Roof-to-wall joints. The most damaging leakage we see in our work takes place where roofs intersect walls, either because a one-story roof meets a two-story wall, or because a chimney chase meets the roof. It takes work to keep the roofers and the stucco applicators coordinated so that their work interweaves correctly.
Every roof needs some kind of L-shaped flashing where the roof abuts the wall. Metal step flashing, or as we call it, "step shingles," is typical for asphalt or shake roofs; tile roofs usually get a continuous piece of metal J flashing.
Where stucco is new in the market, the appropriate metal step shingles for stucco application can be hard to find. Folded flashings intended for use with asphalt shingles and vinyl siding are too small for stucco. In Salt Lake City, the typical step shingles on the shelf are 8 inches long, with a 2-inch leg for the wall and a 4-inch leg for the roof. Stucco requires a 2-inch reveal between the bottom termination of the stucco and the roof surface (many EIF systems need a 3-inch reveal), and a 2-inch lap of the building paper over the metal, so step flashings must have at least a 4-inch vertical leg.
Since you can't be sure of finding the right size metal flashings in all markets, I always use rubberized asphalt sheet material like Ice and Water Shield as a backup.
However, the flashings are still important, particularly the water diverter or "kickout flashing" at the bottom of the roof, which kicks roof runoff away from the wall system. Where this is not installed, water from the roof will overwhelm the stucco system and cause at least a visual problem, and commonly a major structural problem.
Penetrations. Every penetration in the stucco — hose bibb, dryer vent, combustion air intake, or whatever — is a potential leakage point. Our solution for those spots is to use bent and soldered metal to make up a set of standard shrouds, like the hoods that cover dryer vents, in various sizes to meet the most common needs. We caulk the back side of the shroud to the paper below it, and caulk the paper above it to the shroud's top and side flanges. Then we terminate the stucco at a casing bead.
Homeowners Pay the Price
In Salt Lake City, my stucco repair business is thriving. We also have a lot of work fixing homes with EIFS and cultured stone exteriors — the underlying drainage-plane problems are the same.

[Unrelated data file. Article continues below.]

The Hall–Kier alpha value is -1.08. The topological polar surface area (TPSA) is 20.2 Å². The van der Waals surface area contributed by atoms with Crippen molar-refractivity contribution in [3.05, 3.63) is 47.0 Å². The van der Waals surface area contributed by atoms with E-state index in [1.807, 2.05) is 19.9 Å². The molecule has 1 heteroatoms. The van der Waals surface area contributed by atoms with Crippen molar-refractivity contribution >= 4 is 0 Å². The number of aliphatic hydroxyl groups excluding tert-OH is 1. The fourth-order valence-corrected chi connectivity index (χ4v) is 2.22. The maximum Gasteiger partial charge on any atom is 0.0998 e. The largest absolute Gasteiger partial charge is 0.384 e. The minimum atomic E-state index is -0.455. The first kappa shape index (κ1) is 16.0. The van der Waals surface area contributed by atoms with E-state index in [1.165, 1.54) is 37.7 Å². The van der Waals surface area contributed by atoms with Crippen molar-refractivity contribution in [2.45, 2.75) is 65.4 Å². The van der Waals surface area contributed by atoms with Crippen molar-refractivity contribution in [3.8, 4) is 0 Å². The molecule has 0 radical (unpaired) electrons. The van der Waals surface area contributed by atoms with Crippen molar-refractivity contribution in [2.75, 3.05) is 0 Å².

Recently, I started a company, Ram Exteriors, to install hard-coat stucco on new homes. But I'm thinking of shutting it down. We haven't been able to get much business, and we have barely broken even on the jobs we have sold. The cut-rate competition is just too tough. It's ironic, but I can find plenty of work fixing bad stucco at four times the cost, and very little work applying stucco right in the first place.
The consequences are tragic for homeowners who don't understand the issues. I was called to do an estimate on one house up for sale, where the buyer had hired a home inspector from back East and the inspector had flagged the stucco system. I told the buyers they were looking at a system that was trying to drain water on the exterior and lacked the right flashings and papers under the cladding. Even if we found no structural damage, I told them, it would be at least $30,000 to retrofit the home to provide good drainage details.
That buyer backed out of the sale. But I heard that the house sold weeks later to another buyer who did not have a home inspection done. Someone has bought the trouble.
I worked for another couple who bought their home before they saw any problem. They called me because of leaks and musty odors. When my crew started to open the walls, the foreman called me from the site and said, "You better get over here, Dennis. This house is about to fall down." When I got there, sure enough — the home's framing was almost gone. There was a risk of imminent collapse.
Utah has some of the weakest liability laws in the U.S. That couple's lawyer advised them to settle for $50,000. In other states, the builder would have been on the hook for the whole value of the house. If the builder's insured, that's a hit he can handle — once, and then lose his coverage. But I know some contractors who have thought they were covered and never were: Exclusions they hadn't read in their insurance policies ruled stucco out, and they didn't even know it.
Whether your insurance covers you for stucco failure or not, that isn't a road you need to go down. The way to prevent the human cost isn't with insurance. Insurance is for unavoidable disasters, one-time deals. If stucco is done wrong, failure is predictable: You can expect it. And the way to avoid stucco failure is simple: Provide the system of flashings and papers that will keep water away from the wood. If you do, you'll have something better than insurance: a weather-resistant home exterior that does its job.Lifelong contractor Dennis McCoyowns and operates Ram Builders, Inc. (www.rambuilders.com), based in Lindon, Utah, with operations in Utah, Texas, and California.